I've been in Chengdu, Sichuan Province's capital and home to ten million people, for a few days now. This city lies more than 100 kilometers from the epicenter of last week's 7.9-magnitude earthquake, but still suffered significant casualties and damage.
Mercy Corps is here assessing how we can best meet the immediate needs of survivors, as well as help communities rebuild in the long-term. These are only the first steps in what will almost certainly be a lengthy disaster response.
Yesterday I ventured out into the city to gauge the mood with my colleague, Mercy Corps Program Officer Guo Xin. A native of Sichuan, Guo Xin tells me that people in Chengdu stayed outside for two days straight after the earthquake for fear that buildings would collapse on them.
We set out through city streets to the West China Hospital complex at Sichuan University. This is the hospital where many of the most seriously injured victims of the earthquake have been taken for treatment. What we found was a grim scene. Carefully typed pages of hundreds of patient names hang on display boards. Anxious relatives gathered around, searching desperately for the names of missing children, siblings, parents and friends.
Guo Xin is intrepid. She led me inside the hospital, hastily asking passersby where we could find the earthquake survivors. We followed a crush of bodies into the elevator and found ourselves in ward 32.
There's a reason I'm not a doctor: the sights, sounds and smells of physical human suffering make me queasy. And there I was in the middle of it all.
Ward 32 is where the earthquake victims with bone injuries land for treatment and surgeries. The hospital is clean and well-lit but the ward is currently bursting at the seams. Most rooms hold five patients, and even more patients line the halls. All look exhausted and pained, with head-to-toe cuts and bruises — like they've been in the fight of their lives.
As we headed down to the nurses' station, a middle-aged woman was wheeled past us on a hospital bed. Obviously in pain, she had one leg wrapped and pinned, and the other tucked under her bed sheet. Strange, I thought, how that sheet lies flat even though her leg's under it — then I realized that her leg wasn't there at all. Amputees, I later discovered, are common in ward 32.
A kind young doctor with a crisp British accent led us into the room of a young woman who had been trapped under the rubble of her school. She looked tired, shy and hurting. But she was surprisingly willing to engage with us, total strangers.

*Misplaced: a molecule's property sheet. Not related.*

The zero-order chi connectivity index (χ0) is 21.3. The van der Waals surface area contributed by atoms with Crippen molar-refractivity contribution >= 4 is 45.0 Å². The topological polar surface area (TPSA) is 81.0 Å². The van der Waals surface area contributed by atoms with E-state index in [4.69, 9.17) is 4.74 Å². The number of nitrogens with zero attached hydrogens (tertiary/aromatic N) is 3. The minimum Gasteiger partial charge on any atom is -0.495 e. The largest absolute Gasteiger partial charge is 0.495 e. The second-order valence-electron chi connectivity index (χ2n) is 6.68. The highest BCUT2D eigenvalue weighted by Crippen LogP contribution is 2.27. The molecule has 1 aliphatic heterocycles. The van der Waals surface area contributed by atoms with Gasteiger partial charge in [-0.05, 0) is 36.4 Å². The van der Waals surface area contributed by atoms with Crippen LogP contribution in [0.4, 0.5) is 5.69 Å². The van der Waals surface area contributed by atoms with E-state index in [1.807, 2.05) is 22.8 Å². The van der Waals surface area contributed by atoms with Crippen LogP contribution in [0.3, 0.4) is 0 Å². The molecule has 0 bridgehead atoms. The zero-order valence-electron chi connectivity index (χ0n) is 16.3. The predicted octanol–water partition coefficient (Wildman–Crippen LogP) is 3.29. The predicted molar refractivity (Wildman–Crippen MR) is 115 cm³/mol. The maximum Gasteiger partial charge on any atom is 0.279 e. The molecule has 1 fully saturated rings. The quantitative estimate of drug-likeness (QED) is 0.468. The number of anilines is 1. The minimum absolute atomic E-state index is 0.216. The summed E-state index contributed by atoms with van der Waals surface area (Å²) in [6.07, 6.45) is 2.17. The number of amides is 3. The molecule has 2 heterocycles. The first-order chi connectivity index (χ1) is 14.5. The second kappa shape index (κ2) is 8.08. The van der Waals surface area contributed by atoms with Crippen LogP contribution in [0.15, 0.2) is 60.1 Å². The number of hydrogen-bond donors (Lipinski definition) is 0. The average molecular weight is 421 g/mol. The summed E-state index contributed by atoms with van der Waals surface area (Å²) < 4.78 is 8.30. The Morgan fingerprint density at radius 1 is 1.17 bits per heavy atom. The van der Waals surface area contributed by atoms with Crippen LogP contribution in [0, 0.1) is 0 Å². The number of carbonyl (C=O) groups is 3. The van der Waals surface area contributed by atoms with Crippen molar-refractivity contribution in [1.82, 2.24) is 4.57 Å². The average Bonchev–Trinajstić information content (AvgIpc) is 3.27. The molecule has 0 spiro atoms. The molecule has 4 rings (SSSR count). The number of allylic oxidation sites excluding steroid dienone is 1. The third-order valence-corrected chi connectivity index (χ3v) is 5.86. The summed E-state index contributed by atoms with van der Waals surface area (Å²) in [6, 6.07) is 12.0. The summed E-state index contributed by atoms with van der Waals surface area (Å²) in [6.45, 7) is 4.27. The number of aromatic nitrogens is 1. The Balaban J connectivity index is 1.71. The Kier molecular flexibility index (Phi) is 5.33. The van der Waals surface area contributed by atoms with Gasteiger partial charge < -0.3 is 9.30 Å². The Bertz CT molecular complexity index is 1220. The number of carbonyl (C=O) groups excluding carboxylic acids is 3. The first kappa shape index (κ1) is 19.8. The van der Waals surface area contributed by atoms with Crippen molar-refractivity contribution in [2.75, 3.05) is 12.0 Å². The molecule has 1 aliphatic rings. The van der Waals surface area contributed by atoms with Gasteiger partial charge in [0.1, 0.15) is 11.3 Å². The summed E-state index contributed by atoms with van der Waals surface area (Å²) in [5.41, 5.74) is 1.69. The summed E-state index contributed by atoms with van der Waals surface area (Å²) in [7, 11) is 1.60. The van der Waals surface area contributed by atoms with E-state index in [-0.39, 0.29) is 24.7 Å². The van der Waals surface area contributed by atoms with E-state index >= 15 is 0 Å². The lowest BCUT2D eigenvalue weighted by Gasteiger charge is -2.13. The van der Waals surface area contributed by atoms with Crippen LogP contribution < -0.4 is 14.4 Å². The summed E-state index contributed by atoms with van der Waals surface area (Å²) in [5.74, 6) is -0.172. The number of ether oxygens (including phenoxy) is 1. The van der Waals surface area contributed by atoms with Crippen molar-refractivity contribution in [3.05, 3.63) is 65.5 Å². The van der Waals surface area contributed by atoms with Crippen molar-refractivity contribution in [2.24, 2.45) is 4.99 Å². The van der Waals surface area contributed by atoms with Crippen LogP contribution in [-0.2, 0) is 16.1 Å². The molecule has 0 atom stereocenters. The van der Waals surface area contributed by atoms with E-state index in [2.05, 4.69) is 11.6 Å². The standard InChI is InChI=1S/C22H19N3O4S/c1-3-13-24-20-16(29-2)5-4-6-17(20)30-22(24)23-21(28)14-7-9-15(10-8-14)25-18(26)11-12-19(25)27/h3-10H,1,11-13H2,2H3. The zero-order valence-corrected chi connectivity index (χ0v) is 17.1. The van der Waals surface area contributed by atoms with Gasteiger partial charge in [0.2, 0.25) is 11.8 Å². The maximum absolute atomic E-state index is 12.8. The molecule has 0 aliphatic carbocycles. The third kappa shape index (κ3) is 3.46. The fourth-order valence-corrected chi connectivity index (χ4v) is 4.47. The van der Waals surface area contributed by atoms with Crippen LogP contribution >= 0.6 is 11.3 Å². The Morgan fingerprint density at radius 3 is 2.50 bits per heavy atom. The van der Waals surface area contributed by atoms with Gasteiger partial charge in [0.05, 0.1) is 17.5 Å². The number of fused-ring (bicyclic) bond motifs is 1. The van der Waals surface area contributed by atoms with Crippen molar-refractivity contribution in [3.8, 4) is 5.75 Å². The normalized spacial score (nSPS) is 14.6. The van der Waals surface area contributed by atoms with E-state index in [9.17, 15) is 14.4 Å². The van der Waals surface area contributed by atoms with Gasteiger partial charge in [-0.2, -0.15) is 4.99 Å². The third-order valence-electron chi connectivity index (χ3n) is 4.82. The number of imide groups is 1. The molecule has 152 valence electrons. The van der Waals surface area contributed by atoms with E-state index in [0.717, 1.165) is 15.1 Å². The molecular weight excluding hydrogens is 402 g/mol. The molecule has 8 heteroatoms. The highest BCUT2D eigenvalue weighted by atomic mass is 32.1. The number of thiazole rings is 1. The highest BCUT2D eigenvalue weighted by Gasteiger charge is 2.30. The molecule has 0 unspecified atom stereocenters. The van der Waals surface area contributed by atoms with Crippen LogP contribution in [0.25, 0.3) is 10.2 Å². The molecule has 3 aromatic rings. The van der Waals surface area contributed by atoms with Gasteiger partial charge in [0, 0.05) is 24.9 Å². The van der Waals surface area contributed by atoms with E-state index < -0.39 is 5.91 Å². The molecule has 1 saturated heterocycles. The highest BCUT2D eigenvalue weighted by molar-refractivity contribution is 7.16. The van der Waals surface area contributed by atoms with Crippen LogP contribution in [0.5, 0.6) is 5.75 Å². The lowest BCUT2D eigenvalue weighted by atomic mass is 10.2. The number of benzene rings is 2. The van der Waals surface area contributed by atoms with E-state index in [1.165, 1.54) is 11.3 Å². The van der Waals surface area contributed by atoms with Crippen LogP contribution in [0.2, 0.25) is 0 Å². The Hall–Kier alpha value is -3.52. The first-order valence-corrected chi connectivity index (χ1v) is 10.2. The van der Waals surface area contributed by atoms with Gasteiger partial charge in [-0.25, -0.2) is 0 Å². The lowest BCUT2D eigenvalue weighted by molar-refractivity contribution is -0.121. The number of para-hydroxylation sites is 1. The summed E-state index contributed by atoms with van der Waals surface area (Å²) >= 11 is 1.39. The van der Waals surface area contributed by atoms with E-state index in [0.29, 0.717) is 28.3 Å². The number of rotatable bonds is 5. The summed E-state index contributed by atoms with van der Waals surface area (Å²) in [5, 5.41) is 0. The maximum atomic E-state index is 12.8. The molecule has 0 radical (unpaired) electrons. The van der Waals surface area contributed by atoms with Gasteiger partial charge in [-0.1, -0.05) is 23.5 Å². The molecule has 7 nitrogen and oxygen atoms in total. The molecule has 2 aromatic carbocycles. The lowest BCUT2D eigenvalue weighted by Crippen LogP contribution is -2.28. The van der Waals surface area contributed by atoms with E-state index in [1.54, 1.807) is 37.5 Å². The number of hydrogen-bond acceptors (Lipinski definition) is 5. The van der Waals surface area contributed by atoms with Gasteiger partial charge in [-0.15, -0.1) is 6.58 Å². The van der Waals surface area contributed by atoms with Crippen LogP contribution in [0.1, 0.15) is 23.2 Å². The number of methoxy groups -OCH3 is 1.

The young woman — 18-year-old Jia Xuejiao — is in 12th grade at Yin Xiu high school, close to the quake's epicenter in Wenchuan County. She was in history class when the earthquake struck. In a matter of seconds, her fifth-floor classroom hit the ground as the entire building collapsed.
"I was totally scared. The building was shaking and I didn't know what was going on. I just felt strange," she recounted. "I heard my classmates yelling, calling for help but I couldn't see them."
Buried by rubble and other building parts, Jia Xuejiao was dug out by a fellow student, who carried her on his back to safety in a nearby mountainous area. She languished there for two days without food or water, and with her head, back and foot injuries left untreated. She was later airlifted to West China Hospital.
Jia Xuejiao's body appeared battered — and she was propped up and motionless, betraying some kind of neck injury. I looked down at her left foot, which was held still and hidden under a thick layer of gauzy wrap. She explained that her foot was injured and had become severely infected. She had already had one surgery, and would probably require two more including a skin graft.
Jia Xuejiao is one of the lucky ones. She told us that, of her class of 48, only one student had died and three were severely injured. Guo Xin and I glanced at each other with nervous, knowing looks. Jia Xuejiao had been on the fifth and highest floor of the building. We could only speculate what unhappy end had met the young people in floors one through four.
Jia Xuejiao is one of the 245,000 people injured in last week's earthquake. Some of the injured are still stuck in areas that are difficult to access, where medical supplies and personnel can't yet reach them. Others are in hospitals like the one Guo Xin and I visited. For many, the long road to recovery is just beginning.